Green plastic Army men line Maria Work’s new apartment window to keep safe the hope she almost lost.
Hope that dimmed when her marriage fell apart.
Hope she almost lost after being drugged and raped, twice.
Hope nearly shattered when the man she moved in with broke a glass over her head, beat her and tried to kick her out onto the street.
Hope hanging on between microwave meals living as a homeless single mother of two teenagers.
“Hope is the hardest thing to hold on to throughout it,” she said. “It dies so quickly and you do everything you can to hold onto it. There’s days when you think you are never going to get through it and that everything goes wrong.”
The 50-year-old Works said she likely would have given up if it hadn’t been for her two sons Chris, 19, and Joseph, 22, who is high-functioning autistic. Works moved into her Soldotna apartment in late September, children in tow, completing a personal journey through years of pain, transitional housing, court appearances, homelessness and uncertainty.
Looking back, Works sees she made the choices she did because she didn’t establish good personal boundaries, she said. She let people use her. She trusted too much. She didn’t know how to stand up and say no.
The Army men were among the first items unpacked at apartment number seven — her lucky number — and the boundary they now create keeps guard against the heartache of the last five years.
“It is nice to have some place I can call home again,” she said looking at Chris, who is applying to join the Army as a combat medic. “I was getting to the point where I didn’t know if that was ever going to happen.”
Works’ marriage began to spin out of control five years ago, she said, and although she and her husband are still friends, she felt staying with him would not be healthy.
From there she bounced between homes — about 10 in four years — desperate for a place to stay while her kids lived with their father.
“So I’d take the first place I could get and find out the people I was staying with were total scum bags,” she said. “As a female running into situations like that it is kind of sticky.”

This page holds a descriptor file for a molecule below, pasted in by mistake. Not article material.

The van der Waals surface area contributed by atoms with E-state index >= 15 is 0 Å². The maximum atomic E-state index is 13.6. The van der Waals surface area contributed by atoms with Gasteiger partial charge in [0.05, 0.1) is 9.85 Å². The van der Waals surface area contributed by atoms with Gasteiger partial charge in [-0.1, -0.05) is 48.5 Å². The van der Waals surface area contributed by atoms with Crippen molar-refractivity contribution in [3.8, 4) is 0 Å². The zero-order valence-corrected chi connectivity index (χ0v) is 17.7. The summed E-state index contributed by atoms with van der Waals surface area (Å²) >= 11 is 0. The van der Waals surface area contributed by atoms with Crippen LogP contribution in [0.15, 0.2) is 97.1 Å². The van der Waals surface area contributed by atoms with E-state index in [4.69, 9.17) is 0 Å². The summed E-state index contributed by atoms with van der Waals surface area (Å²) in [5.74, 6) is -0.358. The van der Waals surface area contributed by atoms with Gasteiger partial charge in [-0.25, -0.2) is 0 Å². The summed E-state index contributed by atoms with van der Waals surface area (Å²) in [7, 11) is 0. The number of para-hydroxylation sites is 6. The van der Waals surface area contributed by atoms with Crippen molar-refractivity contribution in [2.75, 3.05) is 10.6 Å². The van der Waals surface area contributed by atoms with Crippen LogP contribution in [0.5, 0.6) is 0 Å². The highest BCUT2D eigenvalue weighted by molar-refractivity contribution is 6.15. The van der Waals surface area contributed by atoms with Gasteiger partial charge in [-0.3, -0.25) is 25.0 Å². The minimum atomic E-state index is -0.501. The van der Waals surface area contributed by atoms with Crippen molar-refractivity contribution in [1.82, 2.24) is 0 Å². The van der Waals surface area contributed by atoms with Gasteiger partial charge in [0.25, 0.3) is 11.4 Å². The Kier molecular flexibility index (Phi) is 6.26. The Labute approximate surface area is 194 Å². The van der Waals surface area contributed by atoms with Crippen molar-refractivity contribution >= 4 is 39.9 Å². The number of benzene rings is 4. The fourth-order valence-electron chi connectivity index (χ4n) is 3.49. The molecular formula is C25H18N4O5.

At one point she moved in with a man who “would not keep his hands to himself.”
Within the first month of moving out, Works said she was drugged at a local bar and raped. A few months later it happened again, she said.
“I barely remember the second one, but the first one they must not have dosed me right because I came out of it about half way through and left,” she said, with a deep breath. “The second one, I just have brief images. I know there were at least three (men).”
Works isolated herself and didn’t tell anyone for months about what happened.
“The fact that I can’t remember much I think in some ways is a blessing,” she said. “Although it does creep me out sometimes because I’ll be going through town and I’ll see a guy looking at me odd and in the back of my head I’d ask, ‘Could he be one of them?’”
In a fragile state, she then moved in with a man she thought was a friend. She was living in his walk-in closet, sleeping on a foam mattress. The man she was living with started acting “bizarre,” trying to isolate her, keep her from sending text messages and becoming more and more controlling.
The first time she was hit was when she woke him up on accident, she said.
“I had bumped him; he thought I hit him and he hauled off and hit me,” she said. “Because he had just woken up, I made excuses.
“The second time he was drunk and broke a glass over my head, split my head open in five places, gave me a concussion and dumba-- me, I did like most women do in those situations, I thought, ‘Well, it is just because he was drunk.’”
Then he tried to throw her out of the apartment — “no shoes on, no coat, no keys.” Works said she tried to leave the situation and would stay for a few days with friends or her sons who were still living with their father, but she would return. She made excuses for his behavior, she said.
“I always thought I was doing something wrong,” she said. “My whole thing was I didn’t want to be kicked out on the street so I was trying to do everything I could to make him happy.”
Eventually she left, went to the authorities and landed at the LeeShore Center, a Kenai shelter for victims of domestic violence and sexual assault.
“We had him admitting (to what he did) on tape to the cop, prior history, photos, unbelievable photos,” she said.
After about a year of court appearances, Works lost her case against the man during trial and the fourth-degree misdemeanor assault charge was dropped. She still wonders what went wrong.
“I lost it for three days afterwards,” she said of her time dealing with the acquittal. “I don’t even remember the first few days after that, but I’m still glad I did it because it’ll be on record if he ever does it again.
“But also how can I face my kids if I don’t stand up and say what he did was wrong? How could I have peace with myself if I didn’t say what he did was wrong?”